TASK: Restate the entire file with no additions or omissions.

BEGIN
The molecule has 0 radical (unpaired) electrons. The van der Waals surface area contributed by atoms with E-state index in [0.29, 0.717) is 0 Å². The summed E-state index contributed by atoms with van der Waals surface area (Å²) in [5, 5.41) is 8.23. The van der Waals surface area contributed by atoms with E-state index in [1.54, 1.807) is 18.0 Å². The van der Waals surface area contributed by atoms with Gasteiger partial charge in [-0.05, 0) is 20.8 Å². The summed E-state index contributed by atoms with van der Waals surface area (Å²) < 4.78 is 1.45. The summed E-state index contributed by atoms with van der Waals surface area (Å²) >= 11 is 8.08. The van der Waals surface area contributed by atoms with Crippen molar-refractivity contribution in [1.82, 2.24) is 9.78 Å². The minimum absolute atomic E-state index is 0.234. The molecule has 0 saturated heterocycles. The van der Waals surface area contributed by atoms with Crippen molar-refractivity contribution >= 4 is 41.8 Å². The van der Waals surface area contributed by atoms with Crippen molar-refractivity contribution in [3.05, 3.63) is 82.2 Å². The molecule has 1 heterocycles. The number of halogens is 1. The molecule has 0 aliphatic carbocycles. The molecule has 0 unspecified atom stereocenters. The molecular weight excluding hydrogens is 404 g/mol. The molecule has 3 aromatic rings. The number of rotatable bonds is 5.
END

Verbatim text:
The molecule has 0 radical (unpaired) electrons. The van der Waals surface area contributed by atoms with E-state index in [0.29, 0.717) is 0 Å². The summed E-state index contributed by atoms with van der Waals surface area (Å²) in [5, 5.41) is 8.23. The van der Waals surface area contributed by atoms with E-state index in [1.54, 1.807) is 18.0 Å². The van der Waals surface area contributed by atoms with Gasteiger partial charge in [-0.05, 0) is 20.8 Å². The summed E-state index contributed by atoms with van der Waals surface area (Å²) < 4.78 is 1.45. The summed E-state index contributed by atoms with van der Waals surface area (Å²) >= 11 is 8.08. The van der Waals surface area contributed by atoms with Crippen molar-refractivity contribution in [1.82, 2.24) is 9.78 Å². The minimum absolute atomic E-state index is 0.234. The molecule has 0 saturated heterocycles. The van der Waals surface area contributed by atoms with Crippen molar-refractivity contribution >= 4 is 41.8 Å². The van der Waals surface area contributed by atoms with Crippen molar-refractivity contribution in [3.05, 3.63) is 82.2 Å². The molecule has 1 heterocycles. The number of halogens is 1. The molecule has 0 aliphatic carbocycles. The molecule has 0 unspecified atom stereocenters. The molecular weight excluding hydrogens is 404 g/mol. The molecule has 3 aromatic rings. The number of rotatable bonds is 5.